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I recently tried aluminum painting panels for a small oil painting sketches and quite liked it. I did some research on these panels and they seem quite promising and to offer advantages over many other painting supports from the archival point of view.
I recommend you take a serious look at these if you are a professional selling your work.
An Introduction To Painting On Aluminum Panels
A more recent type of painting support as an alternative to traditional canvas or linen are aluminum painting panels. These are thin panels of aluminum that have been prepared specially to receive paint. Aluminum art panels are quite rigid and relatively lightweight painting surfaces.
Two Approaches To Using Aluminum Painting Panels
There are basically two ways of using aluminum painting panels:
- Paint directly on the surface, after it has been primed.
- Paint on traditional linen or cotton that has been glued to the aluminum panel
The Benefits Of Painting On Aluminum Panels
Painting on an aluminum panel has many key advantages. The first two of these makes it an idea choice if cost is not a key issue.
- stable with changes in humidity or temperature
Aluminum painting panels react very little to changes in humidity and temperature. This is in contrast to traditional wood panels and canvas which both expand and contract with a change of temperature or humidity and so damage the painting surface. This is the single most important feature of aluminum painting supports that makes them more archival than other painting supports. This means you can store them in damp studios where traditional painting surfaces would warp.
Unlike MDF and HDF (medium/high density fiberboard), aluminium painting panels will not easily damage if they are dropped.
- does not release gases
Unlike medium and high density fiberboards that have been treated with formaldehyde, aluminum painting panels will not release gases over time. See https://pubs.acs.org/doi/abs/10.1021/acs.est.5b02217
- exposed areas won’t tarnish
You can leave areas on aluminum painting panels exposed, and the material will not tarnish due to its resistance to oxidation.
Aluminum panels are quite lightweight and so ideal for large artworks which need to be transported. However for plein air painting, they are heavier then gatorboard panels to which linen has been glued.
Aluminum panels are more expensive than panels made from MDF and HDF (medium/high density fiberboard).
How To Prepare An Aluminum Painting Panel
You can buy these panels already ready to paint on from an art supply store. In that case the panel has either a primer coat or has linen/canvas glued to it and you do not have to do anything. Just go ahead and paint on that surface.
But if you have just bought the aluminum panel and it is not already prepared for painting on, follow these steps:
- The first step is a very light scuff sanding to increase the adhesion of the primer. Use a fine grit sandpaper (at least 320). It is easier to wet-sand the panel to avoid getting dust everywhere, so use special we-sand paper. It is faster, the paper doesn’t clog up, and there is no dust.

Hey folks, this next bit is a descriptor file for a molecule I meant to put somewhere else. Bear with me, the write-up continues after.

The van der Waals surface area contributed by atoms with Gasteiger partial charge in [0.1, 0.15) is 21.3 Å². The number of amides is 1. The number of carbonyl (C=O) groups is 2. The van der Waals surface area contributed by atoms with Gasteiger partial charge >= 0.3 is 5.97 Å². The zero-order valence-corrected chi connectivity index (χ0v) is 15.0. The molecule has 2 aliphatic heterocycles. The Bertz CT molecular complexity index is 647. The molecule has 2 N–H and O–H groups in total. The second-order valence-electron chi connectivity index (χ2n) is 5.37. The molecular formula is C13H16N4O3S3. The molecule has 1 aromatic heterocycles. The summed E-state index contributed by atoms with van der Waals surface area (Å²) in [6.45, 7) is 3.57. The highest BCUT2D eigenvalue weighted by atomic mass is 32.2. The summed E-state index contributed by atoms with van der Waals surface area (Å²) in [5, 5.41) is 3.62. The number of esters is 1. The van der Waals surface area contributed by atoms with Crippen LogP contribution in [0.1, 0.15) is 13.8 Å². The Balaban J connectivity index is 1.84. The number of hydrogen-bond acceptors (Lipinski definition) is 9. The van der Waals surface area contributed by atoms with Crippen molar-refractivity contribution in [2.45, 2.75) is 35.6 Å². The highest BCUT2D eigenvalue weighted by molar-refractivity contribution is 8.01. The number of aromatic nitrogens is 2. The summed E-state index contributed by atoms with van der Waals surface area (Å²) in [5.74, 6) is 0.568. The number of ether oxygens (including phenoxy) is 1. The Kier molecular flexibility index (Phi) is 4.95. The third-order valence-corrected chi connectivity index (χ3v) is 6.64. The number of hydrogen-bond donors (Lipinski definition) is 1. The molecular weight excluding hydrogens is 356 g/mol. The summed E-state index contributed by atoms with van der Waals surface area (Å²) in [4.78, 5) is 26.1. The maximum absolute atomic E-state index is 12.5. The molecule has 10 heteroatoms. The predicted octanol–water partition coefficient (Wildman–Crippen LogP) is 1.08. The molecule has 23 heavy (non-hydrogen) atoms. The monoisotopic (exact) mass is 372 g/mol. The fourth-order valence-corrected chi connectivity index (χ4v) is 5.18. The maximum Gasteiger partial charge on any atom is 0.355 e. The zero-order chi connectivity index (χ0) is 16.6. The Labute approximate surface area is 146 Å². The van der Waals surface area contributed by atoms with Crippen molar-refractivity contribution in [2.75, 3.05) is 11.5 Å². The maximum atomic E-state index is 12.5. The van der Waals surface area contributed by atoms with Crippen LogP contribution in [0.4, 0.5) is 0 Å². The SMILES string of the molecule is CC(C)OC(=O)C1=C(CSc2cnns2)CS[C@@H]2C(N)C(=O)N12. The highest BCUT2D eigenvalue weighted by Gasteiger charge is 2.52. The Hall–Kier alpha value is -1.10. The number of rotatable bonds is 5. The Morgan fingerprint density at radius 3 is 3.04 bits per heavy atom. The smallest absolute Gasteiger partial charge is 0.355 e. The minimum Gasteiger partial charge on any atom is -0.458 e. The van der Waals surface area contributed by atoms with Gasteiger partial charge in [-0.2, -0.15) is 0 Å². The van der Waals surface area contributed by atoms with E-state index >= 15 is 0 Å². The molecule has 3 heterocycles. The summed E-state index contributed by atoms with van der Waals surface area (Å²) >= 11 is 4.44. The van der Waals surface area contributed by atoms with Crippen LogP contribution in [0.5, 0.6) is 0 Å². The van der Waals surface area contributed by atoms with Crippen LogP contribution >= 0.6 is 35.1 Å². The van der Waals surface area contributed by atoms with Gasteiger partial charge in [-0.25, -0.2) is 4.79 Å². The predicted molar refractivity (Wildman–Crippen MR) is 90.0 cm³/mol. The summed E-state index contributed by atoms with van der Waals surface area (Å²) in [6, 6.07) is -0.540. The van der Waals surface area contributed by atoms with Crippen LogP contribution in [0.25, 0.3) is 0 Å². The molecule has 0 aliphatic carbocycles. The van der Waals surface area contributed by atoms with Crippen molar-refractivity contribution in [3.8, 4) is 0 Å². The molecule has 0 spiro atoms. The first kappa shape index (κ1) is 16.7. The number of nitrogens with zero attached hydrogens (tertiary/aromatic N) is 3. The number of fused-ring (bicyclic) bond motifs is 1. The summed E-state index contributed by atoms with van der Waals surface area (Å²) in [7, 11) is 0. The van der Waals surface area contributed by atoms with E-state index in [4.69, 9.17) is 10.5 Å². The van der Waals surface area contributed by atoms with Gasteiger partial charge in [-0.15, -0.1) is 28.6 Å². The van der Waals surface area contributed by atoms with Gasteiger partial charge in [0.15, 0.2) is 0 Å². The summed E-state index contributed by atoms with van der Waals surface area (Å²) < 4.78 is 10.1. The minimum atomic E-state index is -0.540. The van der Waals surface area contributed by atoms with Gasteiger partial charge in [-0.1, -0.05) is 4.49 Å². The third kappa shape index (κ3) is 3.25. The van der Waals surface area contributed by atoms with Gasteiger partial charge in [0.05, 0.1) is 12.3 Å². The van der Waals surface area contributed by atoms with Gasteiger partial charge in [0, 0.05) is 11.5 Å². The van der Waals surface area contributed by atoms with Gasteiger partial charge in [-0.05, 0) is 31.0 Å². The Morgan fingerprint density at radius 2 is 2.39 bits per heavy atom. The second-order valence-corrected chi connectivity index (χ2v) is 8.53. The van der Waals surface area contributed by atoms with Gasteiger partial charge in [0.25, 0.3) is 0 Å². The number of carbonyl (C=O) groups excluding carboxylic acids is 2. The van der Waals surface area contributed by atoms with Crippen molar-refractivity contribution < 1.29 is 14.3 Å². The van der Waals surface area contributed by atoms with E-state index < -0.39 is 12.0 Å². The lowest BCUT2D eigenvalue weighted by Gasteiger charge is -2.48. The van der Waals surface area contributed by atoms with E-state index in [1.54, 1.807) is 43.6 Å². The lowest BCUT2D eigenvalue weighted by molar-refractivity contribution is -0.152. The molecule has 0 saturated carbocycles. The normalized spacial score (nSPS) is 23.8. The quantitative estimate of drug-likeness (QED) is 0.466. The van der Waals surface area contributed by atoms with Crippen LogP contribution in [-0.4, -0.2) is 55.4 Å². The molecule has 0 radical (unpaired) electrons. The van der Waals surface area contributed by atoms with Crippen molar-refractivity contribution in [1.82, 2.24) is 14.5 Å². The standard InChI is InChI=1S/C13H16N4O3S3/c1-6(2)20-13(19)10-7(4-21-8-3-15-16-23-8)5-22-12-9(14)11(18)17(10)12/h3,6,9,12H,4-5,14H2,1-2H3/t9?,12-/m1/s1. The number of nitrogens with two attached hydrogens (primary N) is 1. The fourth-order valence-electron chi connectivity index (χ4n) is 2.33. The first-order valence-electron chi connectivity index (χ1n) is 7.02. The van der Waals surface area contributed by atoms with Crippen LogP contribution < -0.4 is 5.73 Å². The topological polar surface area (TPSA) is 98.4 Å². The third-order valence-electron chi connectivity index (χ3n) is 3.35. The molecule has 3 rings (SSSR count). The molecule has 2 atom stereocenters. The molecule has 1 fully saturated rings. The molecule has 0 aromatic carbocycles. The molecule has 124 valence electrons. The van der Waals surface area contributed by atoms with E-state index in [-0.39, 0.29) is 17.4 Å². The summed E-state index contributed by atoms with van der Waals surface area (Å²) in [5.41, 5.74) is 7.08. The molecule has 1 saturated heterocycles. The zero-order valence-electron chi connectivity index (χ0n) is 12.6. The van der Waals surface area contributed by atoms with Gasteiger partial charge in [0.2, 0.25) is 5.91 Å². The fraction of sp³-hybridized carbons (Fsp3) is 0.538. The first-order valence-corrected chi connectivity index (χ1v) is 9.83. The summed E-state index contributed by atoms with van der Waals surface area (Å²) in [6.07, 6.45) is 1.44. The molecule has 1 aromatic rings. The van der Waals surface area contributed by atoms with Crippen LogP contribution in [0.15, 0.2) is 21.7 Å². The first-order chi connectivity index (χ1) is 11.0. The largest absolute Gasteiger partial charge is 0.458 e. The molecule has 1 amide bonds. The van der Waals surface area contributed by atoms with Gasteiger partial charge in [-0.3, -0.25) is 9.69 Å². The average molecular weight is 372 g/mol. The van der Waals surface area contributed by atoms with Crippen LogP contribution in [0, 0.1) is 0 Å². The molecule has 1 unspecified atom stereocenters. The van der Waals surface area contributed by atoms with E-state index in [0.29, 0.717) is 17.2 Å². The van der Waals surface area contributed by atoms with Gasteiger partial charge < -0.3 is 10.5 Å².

Caution: Do not sand all the way through the polyester coating, something that is easy to do. This is a bad thing. Just lightly rough up the surface (it should be just a little more matt than it was when it was new, but it will still feel smooth) but do not expose the aluminum.
- Once the sanding is done and the panel is clean (try not to touch it with your hands) make sure it is dry
- 3M, the company that manufactures the panels (3M) recommends a thin coat of DTM primer before you prime it with an oil ground. This DTM primer is formulated to bond to the polyester coating on the panel and provide a surface that will take the oil primer better. A one gallon can cost around $120 but it should prime a lot of panels. One light coat is enough.
- Apply primer coats to panels
Tip: finish with light brush strokes in random directions so there are no distracting vertical or horizontal marks that might show through in the final painting. When you use a linen, or canvas support, the texture of the material hides the brush strokes of the primer coats, but all these marks are visible on these very smooth aluminum panels. A good primer is Rublev Lead Oil Ground (from Natural Pigments in California). I like an oil primed surface to paint on because it has just the right amount of absorbency and takes the paint beautifully.
Caution: The primer has lead in it so take obvious precautions such as wearing gloves to avoid absorbing lead through your skin, and not eating it! Apply two thin coats straight out of the can and let the primer dry completely between the coats.
Thank you for taking the time to read this article. Please feel free to share it with friends. If you are interested in a structured approach for learning how to paint, take a look at my online painting classes.
Barry John Raybould
Virtual Art Academy